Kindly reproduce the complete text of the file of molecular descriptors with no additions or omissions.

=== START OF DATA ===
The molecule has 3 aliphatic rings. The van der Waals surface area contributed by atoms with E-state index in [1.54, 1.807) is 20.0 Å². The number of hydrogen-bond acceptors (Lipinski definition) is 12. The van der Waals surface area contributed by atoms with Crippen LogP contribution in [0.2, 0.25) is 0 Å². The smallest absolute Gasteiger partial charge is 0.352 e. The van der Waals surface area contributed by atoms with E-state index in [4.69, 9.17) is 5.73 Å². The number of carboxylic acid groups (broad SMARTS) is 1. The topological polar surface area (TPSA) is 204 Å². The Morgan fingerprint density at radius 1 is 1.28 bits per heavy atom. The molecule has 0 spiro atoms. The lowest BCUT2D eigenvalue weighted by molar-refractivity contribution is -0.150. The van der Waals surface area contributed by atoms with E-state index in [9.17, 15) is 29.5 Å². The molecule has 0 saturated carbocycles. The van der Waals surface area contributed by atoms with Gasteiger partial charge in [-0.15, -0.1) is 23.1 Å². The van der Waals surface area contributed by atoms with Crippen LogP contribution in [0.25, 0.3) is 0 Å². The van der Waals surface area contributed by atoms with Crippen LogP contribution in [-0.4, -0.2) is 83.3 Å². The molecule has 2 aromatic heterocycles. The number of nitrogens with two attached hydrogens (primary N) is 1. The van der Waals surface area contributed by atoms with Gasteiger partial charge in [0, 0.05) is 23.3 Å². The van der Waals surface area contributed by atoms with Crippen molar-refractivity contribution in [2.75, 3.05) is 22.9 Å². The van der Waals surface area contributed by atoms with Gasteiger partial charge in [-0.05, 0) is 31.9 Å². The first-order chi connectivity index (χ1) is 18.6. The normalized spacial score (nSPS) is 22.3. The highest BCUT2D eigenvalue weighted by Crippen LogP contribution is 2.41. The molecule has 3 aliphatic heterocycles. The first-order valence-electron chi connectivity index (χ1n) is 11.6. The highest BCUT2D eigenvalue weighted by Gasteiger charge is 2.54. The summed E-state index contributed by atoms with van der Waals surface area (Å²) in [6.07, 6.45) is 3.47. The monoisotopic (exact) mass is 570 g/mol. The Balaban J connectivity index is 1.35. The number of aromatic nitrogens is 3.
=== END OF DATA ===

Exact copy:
The molecule has 3 aliphatic rings. The van der Waals surface area contributed by atoms with E-state index in [1.54, 1.807) is 20.0 Å². The number of hydrogen-bond acceptors (Lipinski definition) is 12. The van der Waals surface area contributed by atoms with Crippen LogP contribution in [0.2, 0.25) is 0 Å². The smallest absolute Gasteiger partial charge is 0.352 e. The van der Waals surface area contributed by atoms with E-state index in [4.69, 9.17) is 5.73 Å². The number of carboxylic acid groups (broad SMARTS) is 1. The topological polar surface area (TPSA) is 204 Å². The Morgan fingerprint density at radius 1 is 1.28 bits per heavy atom. The molecule has 0 spiro atoms. The lowest BCUT2D eigenvalue weighted by molar-refractivity contribution is -0.150. The van der Waals surface area contributed by atoms with E-state index in [9.17, 15) is 29.5 Å². The molecule has 0 saturated carbocycles. The van der Waals surface area contributed by atoms with Gasteiger partial charge in [-0.15, -0.1) is 23.1 Å². The van der Waals surface area contributed by atoms with Crippen LogP contribution in [0.25, 0.3) is 0 Å². The van der Waals surface area contributed by atoms with Crippen LogP contribution in [-0.4, -0.2) is 83.3 Å². The molecule has 2 aromatic heterocycles. The number of nitrogens with two attached hydrogens (primary N) is 1. The van der Waals surface area contributed by atoms with Gasteiger partial charge in [0, 0.05) is 23.3 Å². The van der Waals surface area contributed by atoms with Crippen molar-refractivity contribution in [2.75, 3.05) is 22.9 Å². The van der Waals surface area contributed by atoms with Gasteiger partial charge in [-0.05, 0) is 31.9 Å². The first-order chi connectivity index (χ1) is 18.6. The normalized spacial score (nSPS) is 22.3. The highest BCUT2D eigenvalue weighted by Crippen LogP contribution is 2.41. The molecule has 3 aliphatic heterocycles. The first-order valence-electron chi connectivity index (χ1n) is 11.6. The highest BCUT2D eigenvalue weighted by Gasteiger charge is 2.54. The summed E-state index contributed by atoms with van der Waals surface area (Å²) in [6.07, 6.45) is 3.47. The monoisotopic (exact) mass is 570 g/mol. The Balaban J connectivity index is 1.35. The number of aromatic nitrogens is 3.